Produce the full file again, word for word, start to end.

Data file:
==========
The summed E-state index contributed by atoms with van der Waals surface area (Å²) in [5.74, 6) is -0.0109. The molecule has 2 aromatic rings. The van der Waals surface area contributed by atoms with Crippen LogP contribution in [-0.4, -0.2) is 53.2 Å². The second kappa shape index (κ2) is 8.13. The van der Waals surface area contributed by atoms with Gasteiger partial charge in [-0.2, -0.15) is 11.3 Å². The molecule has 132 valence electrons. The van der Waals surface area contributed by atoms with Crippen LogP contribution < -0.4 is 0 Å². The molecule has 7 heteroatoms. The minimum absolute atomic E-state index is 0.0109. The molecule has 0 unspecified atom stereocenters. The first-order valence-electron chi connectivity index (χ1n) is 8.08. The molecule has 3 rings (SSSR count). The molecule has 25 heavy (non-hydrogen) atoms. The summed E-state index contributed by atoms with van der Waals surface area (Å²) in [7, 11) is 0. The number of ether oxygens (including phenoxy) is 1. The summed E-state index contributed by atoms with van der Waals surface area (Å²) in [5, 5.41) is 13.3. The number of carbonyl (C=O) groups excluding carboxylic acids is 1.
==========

The summed E-state index contributed by atoms with van der Waals surface area (Å²) in [5.74, 6) is -0.0109. The molecule has 2 aromatic rings. The van der Waals surface area contributed by atoms with Crippen LogP contribution in [-0.4, -0.2) is 53.2 Å². The second kappa shape index (κ2) is 8.13. The van der Waals surface area contributed by atoms with Gasteiger partial charge in [-0.2, -0.15) is 11.3 Å². The molecule has 132 valence electrons. The van der Waals surface area contributed by atoms with Crippen LogP contribution < -0.4 is 0 Å². The molecule has 7 heteroatoms. The minimum absolute atomic E-state index is 0.0109. The molecule has 0 unspecified atom stereocenters. The first-order valence-electron chi connectivity index (χ1n) is 8.08. The molecule has 3 rings (SSSR count). The molecule has 25 heavy (non-hydrogen) atoms. The summed E-state index contributed by atoms with van der Waals surface area (Å²) in [7, 11) is 0. The number of ether oxygens (including phenoxy) is 1. The summed E-state index contributed by atoms with van der Waals surface area (Å²) in [5, 5.41) is 13.3. The number of carbonyl (C=O) groups excluding carboxylic acids is 1.